“Why I’m rooting for the 49ers,” or “The Shot Heard Round My Backyard”

John Harbaugh is the coach of the Baltimore Ravens.  His younger brother Jim is the coach of the San Francisco 49ers

John Harbaugh is the coach of the Baltimore Ravens. His younger brother Jim is the coach of the San Francisco 49ers

Jim Harbaugh is the head coach of the San Francisco 49ers.  This Sunday Jim is leading his team into the Superbowl, and on the opposing sidelines will be his oldest rival, his big brother John.  Jim and John Harbaugh have justifiably received a lot of attention these last two weeks.  The Harbaugh brothers have reached the pinnacle of the football world.  On Sunday they will share the biggest stage in the world.  Not too long ago, they shared a bedroom.

Jim and John Harbaugh were born 15 months apart.  They were fierce competitors growing up.  Gifted with more natural talent, Jim went farther as an athlete.  He was one game away from playing in the Superbowl as the quarterback of the Indianapolis Colts.  Yet here they are, meeting as head coaches at the top of their career.

There are other famous pairs of siblings in the sports world.  Peyton and Eli Manning, and Serena and Venus Williams are two pairs that have made some headlines.  In most of these matchups, I tend to root for the younger sibling.  I root for the little brother because I know how that feels.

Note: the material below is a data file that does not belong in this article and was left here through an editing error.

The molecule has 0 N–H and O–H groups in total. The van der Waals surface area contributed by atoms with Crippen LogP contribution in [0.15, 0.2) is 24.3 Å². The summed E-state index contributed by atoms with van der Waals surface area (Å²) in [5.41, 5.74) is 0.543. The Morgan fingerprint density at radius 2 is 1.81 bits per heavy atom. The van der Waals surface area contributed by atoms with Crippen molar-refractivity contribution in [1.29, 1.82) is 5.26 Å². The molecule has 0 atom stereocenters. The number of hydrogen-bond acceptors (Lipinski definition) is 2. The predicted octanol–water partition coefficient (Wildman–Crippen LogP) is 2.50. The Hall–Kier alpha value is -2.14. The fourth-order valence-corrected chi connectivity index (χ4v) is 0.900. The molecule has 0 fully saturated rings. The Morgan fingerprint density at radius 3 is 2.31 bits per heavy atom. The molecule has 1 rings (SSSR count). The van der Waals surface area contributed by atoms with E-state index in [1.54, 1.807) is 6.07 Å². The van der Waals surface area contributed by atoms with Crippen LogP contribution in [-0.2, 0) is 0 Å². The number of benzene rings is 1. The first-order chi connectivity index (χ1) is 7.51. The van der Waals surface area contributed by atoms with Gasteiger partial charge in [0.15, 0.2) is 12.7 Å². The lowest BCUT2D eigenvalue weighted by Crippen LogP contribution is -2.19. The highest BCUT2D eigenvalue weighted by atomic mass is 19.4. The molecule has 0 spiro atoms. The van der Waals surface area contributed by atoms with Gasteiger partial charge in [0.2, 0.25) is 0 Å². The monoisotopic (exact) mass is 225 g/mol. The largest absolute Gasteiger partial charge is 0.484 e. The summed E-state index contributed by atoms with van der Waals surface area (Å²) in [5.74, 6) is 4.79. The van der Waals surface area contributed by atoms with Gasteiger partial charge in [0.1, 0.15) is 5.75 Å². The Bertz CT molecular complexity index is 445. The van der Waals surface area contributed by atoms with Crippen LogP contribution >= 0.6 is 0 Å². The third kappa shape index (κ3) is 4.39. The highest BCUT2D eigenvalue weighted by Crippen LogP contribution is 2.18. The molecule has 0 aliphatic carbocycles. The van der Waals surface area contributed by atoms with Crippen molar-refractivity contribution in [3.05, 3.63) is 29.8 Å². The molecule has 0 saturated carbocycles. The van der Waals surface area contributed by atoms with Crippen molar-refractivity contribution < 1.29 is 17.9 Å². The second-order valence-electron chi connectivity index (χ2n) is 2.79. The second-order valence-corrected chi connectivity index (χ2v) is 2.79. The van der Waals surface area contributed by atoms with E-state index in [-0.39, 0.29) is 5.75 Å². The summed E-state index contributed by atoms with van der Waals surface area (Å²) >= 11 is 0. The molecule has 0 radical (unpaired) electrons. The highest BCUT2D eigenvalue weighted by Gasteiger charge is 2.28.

My brother got pretty good at the Figure Four Leg Lock.

This not my brother and me, but anyone that thinks wresting is fake has never been trapped in a figure four leg lock. This happens to be Ric Flair on the right, playing my brother, and I believe Steve Austin on the left, playing me.

My brother and I were born almost six years apart, so we weren’t exactly rivals.  My younger years were spent in perpetual servitude and resentment.  Yet at the same time, my older brother was always there.  He was someone for me to look up to and emulate.  He showed me how to swing a bat and a golf club.  He taught me how to put together a hot wheels racing tournament with my cars.  He taught me how to build lego cars, card houses, and do card tricks. He was even willing to demonstrate on me how to do a D.D.T, a Figure-four Leg Lock (pictured), and a Camel Clutch.  In time, he became my best friend, and we stood next to each other at each of our weddings.  There was no thought to asking anyone else to be there for me in that moment.